Trip Start Jan 06, 2008
28Trip End Mar 31, 2008
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The architecture was completely Arabic! When the Spanish chased the Moors from Spain in 1492 they must have gone to South America
Our guide told us that the unemployment rate was 40% and there was clearly severe underemployment with three or four people doing the job that one person in the US would do. The presence of jugglers, acrobats, water sellers, windscreen cleaners, and more at every traffic light was evidence of the desperation of many to make some money.
The central Plaza Mayor was very attractive with the Presidential Palace taking up one side. The presence of two armored personnel carriers at each side of the front was interesting.
The Spanish chose Lima as the site for their capital, although it was in a desert, because of the natural harbor, the pleasant climate, and the three rivers that flow down from the mountains. The total lack of rain however means that all the trees and vegetation have to be watered. And where there is no watering there are no plants. This makes many areas in Lima very ugly - also the dirt and dust from the desert sits on the buildings and is never washed off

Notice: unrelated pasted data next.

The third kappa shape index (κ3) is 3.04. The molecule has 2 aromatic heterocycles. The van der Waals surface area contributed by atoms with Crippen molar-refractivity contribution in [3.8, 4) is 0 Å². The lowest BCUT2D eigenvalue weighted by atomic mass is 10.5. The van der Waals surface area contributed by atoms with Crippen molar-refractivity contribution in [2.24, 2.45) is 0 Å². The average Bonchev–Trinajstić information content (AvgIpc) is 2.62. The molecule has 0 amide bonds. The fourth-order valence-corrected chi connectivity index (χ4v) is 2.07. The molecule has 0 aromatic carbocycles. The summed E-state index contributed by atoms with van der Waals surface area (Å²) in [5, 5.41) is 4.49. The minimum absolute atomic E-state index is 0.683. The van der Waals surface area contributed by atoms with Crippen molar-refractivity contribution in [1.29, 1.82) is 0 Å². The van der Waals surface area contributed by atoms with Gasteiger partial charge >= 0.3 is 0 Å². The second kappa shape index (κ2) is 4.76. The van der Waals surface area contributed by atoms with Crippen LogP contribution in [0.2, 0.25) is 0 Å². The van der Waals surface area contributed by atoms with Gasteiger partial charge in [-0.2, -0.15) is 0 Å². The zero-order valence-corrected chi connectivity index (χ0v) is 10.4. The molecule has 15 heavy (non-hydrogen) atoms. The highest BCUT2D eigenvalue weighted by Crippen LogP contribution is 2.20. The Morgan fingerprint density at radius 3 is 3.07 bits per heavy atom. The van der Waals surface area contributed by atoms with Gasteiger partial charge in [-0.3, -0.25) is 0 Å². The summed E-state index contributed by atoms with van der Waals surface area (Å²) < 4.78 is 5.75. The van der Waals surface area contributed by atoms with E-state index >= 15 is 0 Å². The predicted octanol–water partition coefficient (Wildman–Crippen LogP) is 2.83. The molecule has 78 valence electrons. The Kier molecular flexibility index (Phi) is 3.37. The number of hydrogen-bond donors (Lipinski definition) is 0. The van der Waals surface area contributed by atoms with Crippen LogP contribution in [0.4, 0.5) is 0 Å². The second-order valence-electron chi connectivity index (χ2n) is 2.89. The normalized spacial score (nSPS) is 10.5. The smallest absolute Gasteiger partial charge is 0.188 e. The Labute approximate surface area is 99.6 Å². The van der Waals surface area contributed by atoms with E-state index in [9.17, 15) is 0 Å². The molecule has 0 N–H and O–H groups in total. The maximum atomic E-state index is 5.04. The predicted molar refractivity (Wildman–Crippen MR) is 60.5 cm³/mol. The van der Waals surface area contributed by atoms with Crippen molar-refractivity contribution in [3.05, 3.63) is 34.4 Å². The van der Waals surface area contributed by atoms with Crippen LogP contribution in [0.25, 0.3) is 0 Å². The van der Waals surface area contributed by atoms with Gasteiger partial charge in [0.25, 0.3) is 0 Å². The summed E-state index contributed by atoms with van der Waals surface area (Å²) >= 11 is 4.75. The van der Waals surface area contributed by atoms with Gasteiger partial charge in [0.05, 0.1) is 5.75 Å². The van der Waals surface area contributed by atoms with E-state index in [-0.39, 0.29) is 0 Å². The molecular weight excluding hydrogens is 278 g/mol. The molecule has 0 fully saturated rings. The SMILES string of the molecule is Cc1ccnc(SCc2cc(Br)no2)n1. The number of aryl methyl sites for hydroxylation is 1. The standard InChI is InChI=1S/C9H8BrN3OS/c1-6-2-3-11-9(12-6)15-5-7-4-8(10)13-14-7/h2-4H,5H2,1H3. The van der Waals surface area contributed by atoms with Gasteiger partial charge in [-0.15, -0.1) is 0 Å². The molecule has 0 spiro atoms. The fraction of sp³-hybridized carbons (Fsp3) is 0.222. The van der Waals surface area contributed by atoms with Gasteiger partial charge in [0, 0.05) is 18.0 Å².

We also went to the Larco Herrera Archaeological Museum, which is the largest private collection of Pre Columbian Art in the world. Unlike many museums, all of the collection is on view, in shelf after shelf of objects There are 45,000 pieces of, mostly Moche, fine textiles (over 300 threads per inch in some items), jewellery, and, most significantly, thousands of ceramic objects depicting the Moche in every aspect of their lives. The Moche (AD 200 - 700) lived along the northern coast of Peru. The pottery depicts diseases (including venereal, giving the lie to the story that the Spanish brought those diseases to America), surgery, architecture, transportation, music, religion, even explicit sexual practices. Intriguingly, some of the ceramics depict people with clearly negroid and asiatic features, some centuries before the Spanish came. The pottery and some of the textiles are almost completely intact having been buried several feet underground in graves in very dry conditions. Consequently they look almost new. The collection is housed in a beautiful modern building surrounded by a flower filled garden.